DBBL dang it, the one and only Doc Holiday, Patrica, Yankee Frank and a cornucopia of others (sorry if name not mentioned), they breath life into me. A possibility to leave this wretched reality and explore a new and beneficial one, too all life, a sustainable one too boot.

            Skippy… all you want is to revisit the past, a barbarus past, a world were if one could amass enough, they could dominate others for self aggrandizement, with a 7 year default trigger, talk about Prisoners Dilemma!

          4. Skippy

            Beat me with a stick…. Richard Kline… sorry dick… lol.

            Skippy… more than most…. you know. Hay in an alternate world we get in trouble and then get pissed!

          5. F. Beard

            Yeah, the old definition was based on job longevity and personal virtue, SkippySkippy

            Even the virtuous are not entitled to counterfeit money – which “credit” is.

            The whole distinction between capital and labor would vanish eventually if the counterfeiting cartel, the banking system, was abolished. Then it is likely that companies would have to “share” wealth and power with their workers else lose out to companies that did.

      2. MyLessThanPrimeBeef

        Skippy, we were all born poor, well most of us…99.99% of us

        We were also poor when we were young, just finished school, about to start our careers, about to start a family or to take on our first big debt… thats typical of anyone not in the 0.01%.

        1. chitown2020

          We are all being bankrupted by the unsustainable debt of the FED. No one in the 99% is safe. If the bankrupting continues we will all wake up broke and homeless in the land our fathers conquered. That includes the NEW WORLD ORDER SCHILLS IN THE MEDIA..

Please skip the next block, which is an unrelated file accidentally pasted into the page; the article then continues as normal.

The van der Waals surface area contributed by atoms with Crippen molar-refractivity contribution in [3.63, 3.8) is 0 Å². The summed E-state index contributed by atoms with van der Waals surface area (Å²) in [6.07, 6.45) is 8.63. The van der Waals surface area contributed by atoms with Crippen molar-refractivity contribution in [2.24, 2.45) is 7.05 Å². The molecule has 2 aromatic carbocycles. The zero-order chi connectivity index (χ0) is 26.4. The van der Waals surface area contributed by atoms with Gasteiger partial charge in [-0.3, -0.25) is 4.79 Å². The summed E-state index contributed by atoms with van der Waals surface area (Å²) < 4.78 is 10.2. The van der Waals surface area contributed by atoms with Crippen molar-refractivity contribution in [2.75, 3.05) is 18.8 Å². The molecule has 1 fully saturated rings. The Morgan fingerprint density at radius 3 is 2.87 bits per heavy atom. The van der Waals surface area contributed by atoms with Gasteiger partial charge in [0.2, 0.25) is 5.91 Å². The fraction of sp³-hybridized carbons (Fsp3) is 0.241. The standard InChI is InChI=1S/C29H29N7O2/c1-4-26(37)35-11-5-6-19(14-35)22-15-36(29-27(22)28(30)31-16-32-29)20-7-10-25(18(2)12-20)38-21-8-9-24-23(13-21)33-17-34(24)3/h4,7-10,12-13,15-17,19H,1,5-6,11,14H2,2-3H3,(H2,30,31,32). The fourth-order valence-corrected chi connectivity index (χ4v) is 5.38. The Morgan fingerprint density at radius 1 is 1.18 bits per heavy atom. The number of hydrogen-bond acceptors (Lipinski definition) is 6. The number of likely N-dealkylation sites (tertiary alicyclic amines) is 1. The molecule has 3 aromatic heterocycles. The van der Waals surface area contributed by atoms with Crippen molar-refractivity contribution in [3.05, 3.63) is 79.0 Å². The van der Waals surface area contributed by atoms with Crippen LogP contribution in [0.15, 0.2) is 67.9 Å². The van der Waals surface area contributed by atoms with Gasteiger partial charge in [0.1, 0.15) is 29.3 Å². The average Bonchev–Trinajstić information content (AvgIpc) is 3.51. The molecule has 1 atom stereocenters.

3. F. Beard

        MMT is part of the solution. A monetary sovereign should be be able to create as much money as the market will bear. However, a government enforced private money monopoly IS NOT a market – at least not a free one.

        The solution is from the Bible – coexisting government and private money supplies per Matthew 22:16-22 (“Render to Caesar …”)

    1. Cap'n Magic

      Antidote du jour nailed it six ways from Sunday, with just one minor flaw-no mention of cigarettes.

  3. Eureka Springs

    Public Citizen provides important information via the firedoglake link. However their suggested remedy is appalling in that oh so familiar Veal Pen powerless way. I deleted the email from them this week so I cannot quote it precisely.. but all they wanted was for us to sign a petition to get the bill text open and available for all to read, iirc. In other words they want a belated seat at the table… when any self-respecting non neo-liberal citizen already knows enough about these “free trade” agreements… that our NO guns should be firing right now.